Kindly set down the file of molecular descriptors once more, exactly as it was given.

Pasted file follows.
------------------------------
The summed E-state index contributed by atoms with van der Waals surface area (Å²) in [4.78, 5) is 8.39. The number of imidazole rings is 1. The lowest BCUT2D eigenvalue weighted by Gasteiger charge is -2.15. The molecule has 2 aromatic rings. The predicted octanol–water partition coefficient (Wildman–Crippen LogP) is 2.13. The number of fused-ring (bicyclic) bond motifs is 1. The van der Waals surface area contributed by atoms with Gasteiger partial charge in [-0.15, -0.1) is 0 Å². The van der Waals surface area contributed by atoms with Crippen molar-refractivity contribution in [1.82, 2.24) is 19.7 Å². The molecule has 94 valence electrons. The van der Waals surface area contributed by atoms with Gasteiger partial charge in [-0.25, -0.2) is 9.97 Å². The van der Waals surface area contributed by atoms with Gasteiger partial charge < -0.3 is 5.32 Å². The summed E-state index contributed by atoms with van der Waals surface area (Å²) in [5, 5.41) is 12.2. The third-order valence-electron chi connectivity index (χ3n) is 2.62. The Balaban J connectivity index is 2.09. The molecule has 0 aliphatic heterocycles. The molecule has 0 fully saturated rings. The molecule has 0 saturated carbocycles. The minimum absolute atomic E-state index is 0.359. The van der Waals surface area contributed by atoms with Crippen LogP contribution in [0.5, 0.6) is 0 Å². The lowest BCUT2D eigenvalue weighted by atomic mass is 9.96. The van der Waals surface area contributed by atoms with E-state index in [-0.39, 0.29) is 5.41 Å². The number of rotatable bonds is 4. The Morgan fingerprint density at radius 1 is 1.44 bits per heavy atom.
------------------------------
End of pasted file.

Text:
The summed E-state index contributed by atoms with van der Waals surface area (Å²) in [4.78, 5) is 8.39. The number of imidazole rings is 1. The lowest BCUT2D eigenvalue weighted by Gasteiger charge is -2.15. The molecule has 2 aromatic rings. The predicted octanol–water partition coefficient (Wildman–Crippen LogP) is 2.13. The number of fused-ring (bicyclic) bond motifs is 1. The van der Waals surface area contributed by atoms with Gasteiger partial charge in [-0.15, -0.1) is 0 Å². The van der Waals surface area contributed by atoms with Crippen molar-refractivity contribution in [1.82, 2.24) is 19.7 Å². The molecule has 94 valence electrons. The van der Waals surface area contributed by atoms with Gasteiger partial charge in [-0.25, -0.2) is 9.97 Å². The van der Waals surface area contributed by atoms with Gasteiger partial charge < -0.3 is 5.32 Å². The summed E-state index contributed by atoms with van der Waals surface area (Å²) in [5, 5.41) is 12.2. The third-order valence-electron chi connectivity index (χ3n) is 2.62. The Balaban J connectivity index is 2.09. The molecule has 0 aliphatic heterocycles. The molecule has 0 fully saturated rings. The molecule has 0 saturated carbocycles. The minimum absolute atomic E-state index is 0.359. The van der Waals surface area contributed by atoms with Crippen LogP contribution in [0.5, 0.6) is 0 Å². The lowest BCUT2D eigenvalue weighted by atomic mass is 9.96. The van der Waals surface area contributed by atoms with E-state index in [-0.39, 0.29) is 5.41 Å². The number of rotatable bonds is 4. The Morgan fingerprint density at radius 1 is 1.44 bits per heavy atom.